Boris Johnson still in intensive care with Covid-19 but ‘improving’

Johnson tested positive two weeks ago but his condition deteriorated on Monday

April 7th, 2020: British foreign minister Dominic Raab says that he is confident that prime minister Boris Johnson, in intensive care with a coronavirus infection, would pull through because "he's a fighter."

 

British prime minister Boris Johnson remains in intensive care but is “improving” and has been sitting up in bed and engaging with his clinical team, chancellor Rishi Sunak has said

Earlier his spokesman said Mr Johnson is still responding to treatment in intensive care at a central London hospital, adding the 55-year-old was in “good spirits”.

“The prime minister remains clinically stable and is responding to treatment. He continues to be cared for in the intensive care unit at St Thomas’ hospital. He is in good spirits,” the spokesman told reporters.

Mr Johnson spent a second night in intensive care and was in a stable condition on Wednesday morning after receiving oxygen support for coronavirus complications while his foreign minister directs the battle against the outbreak.

Mr Johnson, who tested positive nearly two weeks ago, was taken to St Thomas’ hospital on Sunday evening as he had a persistent high temperature and cough but his condition deteriorated on Monday and he was rushed into an intensive care unit.

The British leader received oxygen support but was not put on a ventilator and his designated deputy, foreign secretary Dominic Raab, said he would soon be back at the helm as the world faces its gravest public health crisis in a century.

“He is comfortable, he’s stable, he’s in good spirits,” Edward Argar, a junior health minister, said on Wednesday. “While he’s had oxygen, he hasn’t been on a ventilator.

As Mr Johnson battled coronavirus, also known as Covid-19, in hospital, the United Kingdom was entering what scientists said was the deadliest phase of the outbreak and grappling with the question of when to lift the lockdown.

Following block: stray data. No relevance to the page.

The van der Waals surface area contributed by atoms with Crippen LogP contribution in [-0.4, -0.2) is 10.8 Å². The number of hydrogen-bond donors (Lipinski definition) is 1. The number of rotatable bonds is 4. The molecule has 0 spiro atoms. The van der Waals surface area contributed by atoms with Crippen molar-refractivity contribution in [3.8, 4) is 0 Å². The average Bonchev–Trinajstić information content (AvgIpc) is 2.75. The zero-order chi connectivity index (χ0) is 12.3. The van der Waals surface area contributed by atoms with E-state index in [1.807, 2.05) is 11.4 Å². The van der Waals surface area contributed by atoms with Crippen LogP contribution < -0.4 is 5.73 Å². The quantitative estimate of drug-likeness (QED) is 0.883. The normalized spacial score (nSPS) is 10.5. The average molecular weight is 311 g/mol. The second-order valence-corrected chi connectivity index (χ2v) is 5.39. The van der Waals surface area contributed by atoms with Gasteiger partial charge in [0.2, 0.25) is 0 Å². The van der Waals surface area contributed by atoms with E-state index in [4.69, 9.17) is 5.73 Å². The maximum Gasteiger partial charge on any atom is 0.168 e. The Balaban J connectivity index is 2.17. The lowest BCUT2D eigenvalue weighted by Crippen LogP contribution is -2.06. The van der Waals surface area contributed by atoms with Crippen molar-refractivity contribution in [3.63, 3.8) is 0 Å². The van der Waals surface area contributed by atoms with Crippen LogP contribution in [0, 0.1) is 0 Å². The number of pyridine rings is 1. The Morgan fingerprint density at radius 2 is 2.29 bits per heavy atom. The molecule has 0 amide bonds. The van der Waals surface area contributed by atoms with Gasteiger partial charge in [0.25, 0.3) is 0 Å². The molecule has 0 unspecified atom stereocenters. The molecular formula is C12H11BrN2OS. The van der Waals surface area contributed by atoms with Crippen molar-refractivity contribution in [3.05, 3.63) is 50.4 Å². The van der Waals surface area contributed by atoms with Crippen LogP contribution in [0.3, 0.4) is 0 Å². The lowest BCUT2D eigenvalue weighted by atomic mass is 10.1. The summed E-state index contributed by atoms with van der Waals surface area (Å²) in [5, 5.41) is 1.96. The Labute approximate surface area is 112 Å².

Inside the government, ministers were debating how long the world’s fifth-largest economy could afford to be shut down, and the long-term implications of one of the most stringent set of emergency controls in peacetime history.

The United Kingdom’s total hospital deaths from Covid-19 rose by a record 786 to 6,159 as of 4pm on April 6th, the latest publicly available death toll, though just 213,181 people out of the population of around 68 million have been tested.

Britain was in no position to lift the shutdown as the peak of the outbreak was still over a week away, London Mayor Sadiq Khan said.

“We are nowhere near lifting the lockdown,” Mr Khan said.

Acting Raab

Mr Johnson was breathing without any assistance and had not required respiratory support, said Raab, who insisted that Mr Johnson remained the boss.

There are few precedents in British history of a prime minister being incapacitated at a time of major crisis, though Winston Churchill suffered a stroke while in office in 1953 and Tony Blair twice underwent heart treatment in the 2000s.

Mr Johnson has delegated some authority to Raab, who was appointed foreign minister less than a year ago, though any major decisions – such as when to lift the lockdown – would in effect need the blessing of Johnson’s cabinet.

“He’s a fighter, and he’ll be back at the helm leading us through this crisis in short order,” Mr Raab said on Tuesday. “His team will not blink, and we will not flinch from the task at hand at this crucial moment.”

Britain’s uncodified constitution – an unwieldy collection of sometimes ancient and contradictory precedents – offers no clear, formal “Plan B”. In essence, it is the prime minister’s call and, if he is incapacitated, then up to cabinet to decide.

Finance minister Rishi Sunak, a 39-year old former Goldman Sachs banker, would deputise should Mr Raab become incapacitated. –Reuters